New York -- In a voice as vibrant and intense as the incandescent orange of her blouse, Anna Deavere Smith says the words that could be her credo: "I believe that nobody speaks like anybody else."
It is a rare treat to hear her own voice speaking her own words. The Baltimore-born actress, playwright and professor has built a reputation speaking the words and reproducing the speech patterns of others. These days she is best known for re-creating the voices of 26 people she interviewed for her one-woman show, "Fires in the Mirror: Crown Heights, Brooklyn and Other Identities," based on the riots that erupted a year ago after a 7-year-old black boy was accidentally killed by a runaway car from the motorcade of a Hasidic rabbi.
In portraying her cast of real-life characters, Smith crosses boundaries of color, gender, age and religion. In one scene she is the Rev. Al Sharpton, in the next, a Hasidic housewife. She differentiates between them with minor changes in costume -- adding or subtracting a hat or a jacket -- and major changes in body language and vocal inflections.
The result is one of the hottest tickets of the season, an Obie Award-winning New York Shakespeare Festival production that has been extended twice, transferred to a larger theater within the Joseph Papp Public Theater complex and is under consideration for a 1993 tour.
The New York Post wrote, "In 90 minutes on stage, Smith tells us more than we learned from months of news reports about what really happened in Brooklyn on Aug. 19, 1991." PBS' "MacNeil/Lehrer NewsHour" devoted a half hour to the show. And the New York Times suggested Smith run for office.
On this particular morning Smith, 41, has already spent a couple of hours with several of the theater's board members; in the afternoon she will meet with Fortune magazine and participate in a round-table discussion on race for New York's WCBS-TV. But at the moment, she is intent on talking about the spoken word and what its use reveals about people.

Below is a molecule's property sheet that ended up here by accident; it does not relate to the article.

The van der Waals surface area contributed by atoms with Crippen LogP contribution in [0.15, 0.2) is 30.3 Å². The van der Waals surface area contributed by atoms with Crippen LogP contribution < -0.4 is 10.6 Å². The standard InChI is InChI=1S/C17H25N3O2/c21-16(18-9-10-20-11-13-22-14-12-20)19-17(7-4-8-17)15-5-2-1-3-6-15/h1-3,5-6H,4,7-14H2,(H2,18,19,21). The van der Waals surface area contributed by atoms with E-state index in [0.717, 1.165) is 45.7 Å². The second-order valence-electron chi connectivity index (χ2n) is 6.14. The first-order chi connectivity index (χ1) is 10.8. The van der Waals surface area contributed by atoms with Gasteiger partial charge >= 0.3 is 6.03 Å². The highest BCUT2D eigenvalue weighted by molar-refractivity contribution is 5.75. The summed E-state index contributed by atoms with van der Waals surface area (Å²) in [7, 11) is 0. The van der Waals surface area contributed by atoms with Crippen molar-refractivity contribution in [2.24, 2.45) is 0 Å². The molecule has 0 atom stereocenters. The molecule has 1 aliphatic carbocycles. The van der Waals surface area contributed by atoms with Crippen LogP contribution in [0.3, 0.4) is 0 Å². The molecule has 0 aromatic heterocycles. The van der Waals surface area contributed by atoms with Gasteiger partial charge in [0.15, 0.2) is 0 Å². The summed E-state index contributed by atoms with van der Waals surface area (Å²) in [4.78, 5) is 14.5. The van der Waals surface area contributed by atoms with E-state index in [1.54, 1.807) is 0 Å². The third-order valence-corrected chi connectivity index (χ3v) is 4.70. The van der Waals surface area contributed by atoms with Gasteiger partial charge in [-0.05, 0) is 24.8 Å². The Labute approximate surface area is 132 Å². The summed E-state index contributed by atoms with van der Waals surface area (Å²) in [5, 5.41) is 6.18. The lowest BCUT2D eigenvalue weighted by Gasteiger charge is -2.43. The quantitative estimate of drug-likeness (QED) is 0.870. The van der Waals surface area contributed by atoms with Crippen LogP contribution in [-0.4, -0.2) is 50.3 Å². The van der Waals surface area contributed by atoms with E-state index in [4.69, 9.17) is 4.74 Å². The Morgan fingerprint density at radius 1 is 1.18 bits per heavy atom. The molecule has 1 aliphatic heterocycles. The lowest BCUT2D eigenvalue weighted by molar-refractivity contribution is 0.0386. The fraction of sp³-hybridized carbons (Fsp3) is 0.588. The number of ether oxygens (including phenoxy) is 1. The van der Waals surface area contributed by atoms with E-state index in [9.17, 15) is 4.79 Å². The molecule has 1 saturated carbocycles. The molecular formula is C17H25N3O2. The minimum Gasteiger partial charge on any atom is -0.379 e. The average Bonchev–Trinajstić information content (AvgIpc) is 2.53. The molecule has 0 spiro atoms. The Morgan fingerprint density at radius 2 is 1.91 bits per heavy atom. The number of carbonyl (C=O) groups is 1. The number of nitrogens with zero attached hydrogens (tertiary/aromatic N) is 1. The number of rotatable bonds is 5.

"My grandfather, who was a big influence in my life, had told me, 'If you say a word often enough, it becomes you,' " she says, referring to the late Deaver Smith, a tea and coffee merchant who founded one of the first black-owned businesses on Pennsylvania Avenue back in 1906. (Her father and brother still run the business, Smith Coffee & Tea Co., which has since moved to northwest Baltimore.)
Her grandfather's wisdom is seminal not only to "Fires in the Mirror," but also to the larger series of works to which it belongs -- an ongoing project called "On the Road: A Search for American Character." Begun nearly a decade ago, "On the Road" now includes about a dozen similarly structured anthology pieces on subjects ranging from gender to black identity to intercultural performance.
Smith, who is on leave from Stanford University, where she is an associate professor of drama, explains, "I really started this project as a way of teaching acting because the way that I had been trained was a way of using the self as the predominant and major resource for constructing and imagining character and that bothered me politically and socially . . . I wanted a classroom that was more other-oriented."
At the time, she made an informal study of talk shows and noticed that there was often a revealing moment signaled by the breakdown of syntax. "Character," she began to suspect, "lives in the rhythm of speech, the way that words are manipulated."
With this in mind, she armed herself with a tape recorder and started conducting man-on-the-street interviews, asking three questions recommended by a linguist: Have you ever come close to death? Do you remember your first day of school? And, could you tell me about the circumstances of your birth?
And sure enough, when she gave the results to her students, they discovered "an accurate pic- ture could be made simply by repeating the rhythms of the speech."
It was hardly an unexpected discovery for Smith, who has been an excellent mimic since childhood, according to her mother, Mrs. Deaver Y. Smith, who retired as principal of Liberty Elementary School in 1982, after 41 years with the Baltimore City schools. "From the time she was just a little girl," her mother recalls, "if I would read to her she would give the same story back even though she wasn't really reading and [use] whatever expression I had used."
Perfecting a talent
She perfected this talent to the point where, her mother says, "we used to say to people, if you don't want to see yourself sometimes written up, you'd better not do or say what you're doing in front of her."
Smith acknowledges that this can be a social liability. "[I'm] this kind of person who, I guess in a way, you shouldn't trust at a cocktail party," she jokes.